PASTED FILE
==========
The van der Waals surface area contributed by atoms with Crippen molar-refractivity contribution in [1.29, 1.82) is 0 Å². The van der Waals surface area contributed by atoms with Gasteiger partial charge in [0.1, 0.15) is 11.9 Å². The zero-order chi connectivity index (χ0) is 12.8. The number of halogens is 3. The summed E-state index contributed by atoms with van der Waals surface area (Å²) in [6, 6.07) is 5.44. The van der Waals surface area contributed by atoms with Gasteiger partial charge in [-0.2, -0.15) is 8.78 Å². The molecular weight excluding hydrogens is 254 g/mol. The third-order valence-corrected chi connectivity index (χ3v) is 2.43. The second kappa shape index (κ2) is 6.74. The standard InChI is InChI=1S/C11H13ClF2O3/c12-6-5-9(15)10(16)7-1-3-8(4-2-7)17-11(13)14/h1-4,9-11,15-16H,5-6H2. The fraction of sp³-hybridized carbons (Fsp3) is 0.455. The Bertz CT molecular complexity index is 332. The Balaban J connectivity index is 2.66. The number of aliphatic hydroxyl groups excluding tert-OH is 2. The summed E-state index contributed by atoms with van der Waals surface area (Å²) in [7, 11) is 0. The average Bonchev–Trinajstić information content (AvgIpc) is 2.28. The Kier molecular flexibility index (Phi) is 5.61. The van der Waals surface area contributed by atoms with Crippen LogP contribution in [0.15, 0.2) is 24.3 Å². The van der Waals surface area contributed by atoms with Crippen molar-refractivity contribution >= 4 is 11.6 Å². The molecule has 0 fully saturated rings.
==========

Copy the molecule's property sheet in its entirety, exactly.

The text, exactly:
The van der Waals surface area contributed by atoms with Crippen molar-refractivity contribution in [1.29, 1.82) is 0 Å². The van der Waals surface area contributed by atoms with Gasteiger partial charge in [0.1, 0.15) is 11.9 Å². The zero-order chi connectivity index (χ0) is 12.8. The number of halogens is 3. The summed E-state index contributed by atoms with van der Waals surface area (Å²) in [6, 6.07) is 5.44. The van der Waals surface area contributed by atoms with Gasteiger partial charge in [-0.2, -0.15) is 8.78 Å². The molecular weight excluding hydrogens is 254 g/mol. The third-order valence-corrected chi connectivity index (χ3v) is 2.43. The second kappa shape index (κ2) is 6.74. The standard InChI is InChI=1S/C11H13ClF2O3/c12-6-5-9(15)10(16)7-1-3-8(4-2-7)17-11(13)14/h1-4,9-11,15-16H,5-6H2. The fraction of sp³-hybridized carbons (Fsp3) is 0.455. The Bertz CT molecular complexity index is 332. The Balaban J connectivity index is 2.66. The number of aliphatic hydroxyl groups excluding tert-OH is 2. The summed E-state index contributed by atoms with van der Waals surface area (Å²) in [7, 11) is 0. The average Bonchev–Trinajstić information content (AvgIpc) is 2.28. The Kier molecular flexibility index (Phi) is 5.61. The van der Waals surface area contributed by atoms with Crippen LogP contribution in [0.15, 0.2) is 24.3 Å². The van der Waals surface area contributed by atoms with Crippen molar-refractivity contribution >= 4 is 11.6 Å². The molecule has 0 fully saturated rings.